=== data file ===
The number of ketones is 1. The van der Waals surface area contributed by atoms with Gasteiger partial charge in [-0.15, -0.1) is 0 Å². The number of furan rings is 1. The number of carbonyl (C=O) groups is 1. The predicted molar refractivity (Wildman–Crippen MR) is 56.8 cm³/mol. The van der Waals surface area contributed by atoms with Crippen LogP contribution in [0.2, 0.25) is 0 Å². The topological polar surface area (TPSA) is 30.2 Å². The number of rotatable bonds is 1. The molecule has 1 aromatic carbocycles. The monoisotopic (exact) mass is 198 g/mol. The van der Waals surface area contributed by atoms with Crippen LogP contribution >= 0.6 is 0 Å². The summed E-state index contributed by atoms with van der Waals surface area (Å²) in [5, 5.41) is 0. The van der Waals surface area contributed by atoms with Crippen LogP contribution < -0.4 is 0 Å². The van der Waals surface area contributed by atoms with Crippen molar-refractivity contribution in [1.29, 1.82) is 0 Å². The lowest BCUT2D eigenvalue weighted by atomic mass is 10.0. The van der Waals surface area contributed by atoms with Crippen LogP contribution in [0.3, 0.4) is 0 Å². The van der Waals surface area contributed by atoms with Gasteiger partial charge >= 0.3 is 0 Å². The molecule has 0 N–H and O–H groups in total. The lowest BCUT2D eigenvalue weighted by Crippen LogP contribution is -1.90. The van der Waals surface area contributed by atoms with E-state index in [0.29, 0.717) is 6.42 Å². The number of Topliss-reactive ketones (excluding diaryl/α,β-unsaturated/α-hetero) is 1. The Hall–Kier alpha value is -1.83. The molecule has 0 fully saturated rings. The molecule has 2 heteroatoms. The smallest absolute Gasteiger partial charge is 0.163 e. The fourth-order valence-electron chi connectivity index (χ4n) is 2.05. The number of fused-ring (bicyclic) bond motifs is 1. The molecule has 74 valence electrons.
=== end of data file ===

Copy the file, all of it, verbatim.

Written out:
The number of ketones is 1. The van der Waals surface area contributed by atoms with Gasteiger partial charge in [-0.15, -0.1) is 0 Å². The number of furan rings is 1. The number of carbonyl (C=O) groups is 1. The predicted molar refractivity (Wildman–Crippen MR) is 56.8 cm³/mol. The van der Waals surface area contributed by atoms with Crippen LogP contribution in [0.2, 0.25) is 0 Å². The topological polar surface area (TPSA) is 30.2 Å². The number of rotatable bonds is 1. The molecule has 1 aromatic carbocycles. The monoisotopic (exact) mass is 198 g/mol. The van der Waals surface area contributed by atoms with Crippen LogP contribution >= 0.6 is 0 Å². The summed E-state index contributed by atoms with van der Waals surface area (Å²) in [5, 5.41) is 0. The van der Waals surface area contributed by atoms with Crippen LogP contribution < -0.4 is 0 Å². The van der Waals surface area contributed by atoms with Crippen molar-refractivity contribution in [1.29, 1.82) is 0 Å². The lowest BCUT2D eigenvalue weighted by atomic mass is 10.0. The van der Waals surface area contributed by atoms with Crippen LogP contribution in [0.3, 0.4) is 0 Å². The van der Waals surface area contributed by atoms with Gasteiger partial charge >= 0.3 is 0 Å². The molecule has 0 N–H and O–H groups in total. The lowest BCUT2D eigenvalue weighted by Crippen LogP contribution is -1.90. The van der Waals surface area contributed by atoms with E-state index in [0.29, 0.717) is 6.42 Å². The number of Topliss-reactive ketones (excluding diaryl/α,β-unsaturated/α-hetero) is 1. The Hall–Kier alpha value is -1.83. The molecule has 0 fully saturated rings. The molecule has 2 heteroatoms. The smallest absolute Gasteiger partial charge is 0.163 e. The fourth-order valence-electron chi connectivity index (χ4n) is 2.05. The number of fused-ring (bicyclic) bond motifs is 1. The molecule has 74 valence electrons.